Thursday, January 20, 2011

Tasting platter

Sometimes it seems like I'm constantly choosing my recipes based on the leftovers I have in the fridge. For instance, after making tostadas the other day, I had sour cream, avocado, salsa and refried beans left over. Aside from one vital ingredient, that's practically a recipe for nachos (p152).


There are three variations of nachos: the basic recipe has just cheese and sour cream; the refried bean nachos (obviously) have refried beans as well, and avocado nachos have salsa and guacamole (p196) on top. I'd long ago decided that when it came to doing the nachos, I'd make a kind of tasting platter and try all three versions at once. If I did each version separately, I'd be writing three very similar blog entries, and this way I can directly compare the the three versions.




The first thing I had to do was make the guacamole to put on the avocado nachos. I didn't do a very good job of it actually: not realising that I was supposed to mash the avocado first, I just put all the ingredients in a bowl at once and then tried to mash it all together. It didn't work very well - the avocado, though ripe, was not actually mushy, so I ended up with a slightly greenish lumpy mixture with chunks of avocado in it. One of these days I'll learn to read a recipe...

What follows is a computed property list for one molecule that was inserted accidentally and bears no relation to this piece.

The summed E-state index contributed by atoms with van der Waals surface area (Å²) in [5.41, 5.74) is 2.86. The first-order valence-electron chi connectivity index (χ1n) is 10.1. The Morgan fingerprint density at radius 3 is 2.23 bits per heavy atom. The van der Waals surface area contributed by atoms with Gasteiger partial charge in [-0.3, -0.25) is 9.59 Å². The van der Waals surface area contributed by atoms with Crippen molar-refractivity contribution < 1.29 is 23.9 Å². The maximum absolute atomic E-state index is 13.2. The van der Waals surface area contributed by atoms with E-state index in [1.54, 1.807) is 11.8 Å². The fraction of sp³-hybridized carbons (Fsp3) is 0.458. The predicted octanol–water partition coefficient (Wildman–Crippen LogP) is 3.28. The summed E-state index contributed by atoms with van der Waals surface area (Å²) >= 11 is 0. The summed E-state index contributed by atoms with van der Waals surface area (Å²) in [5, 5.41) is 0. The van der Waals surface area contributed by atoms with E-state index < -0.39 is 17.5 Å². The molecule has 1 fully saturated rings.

Next I moved on to the nachos - all three versions had cheese on them so I put all the corn chips in a dish, sprinkled over the cheese and put it in the oven for eight minutes. Well, I set the timer for eight minutes as per the recipe, but at about five minutes the chips were starting to scorch, so I took them out and made three separate piles on a wooden board.




The first one was easy - just dollop a bit of sour cream on top and sprinkle a little more cheese for good measure. Next, the refried bean nachos - I'd heated up the beans while the chips were in the oven, so I spooned some on top of the second pile and topped it with extra cheese and sour cream. Finally, the avocado nachos - the leftover tomato salsa, and a generous dollop of my weird guacamole.


When my nachos were ready - the culmination of about ten minutes work - it was time to taste. It was messy, as nachos always are, but I enjoyed going from one version to the next, comparing the different tastes. Going from dense, salty refried beans to fresh, tangy salsa and creamy guacamole was particularly nice.




As with pizzas, there's a tendency to keep piling things on top of nachos. And, as is also true with pizzas, sometimes simple is best. Each of the three Edmonds versions is simple and tasty - it's up to you to decide which one (or combination) appeals to you.

1 comment:

  1. I definitely have to try this now, looks delicious!!!

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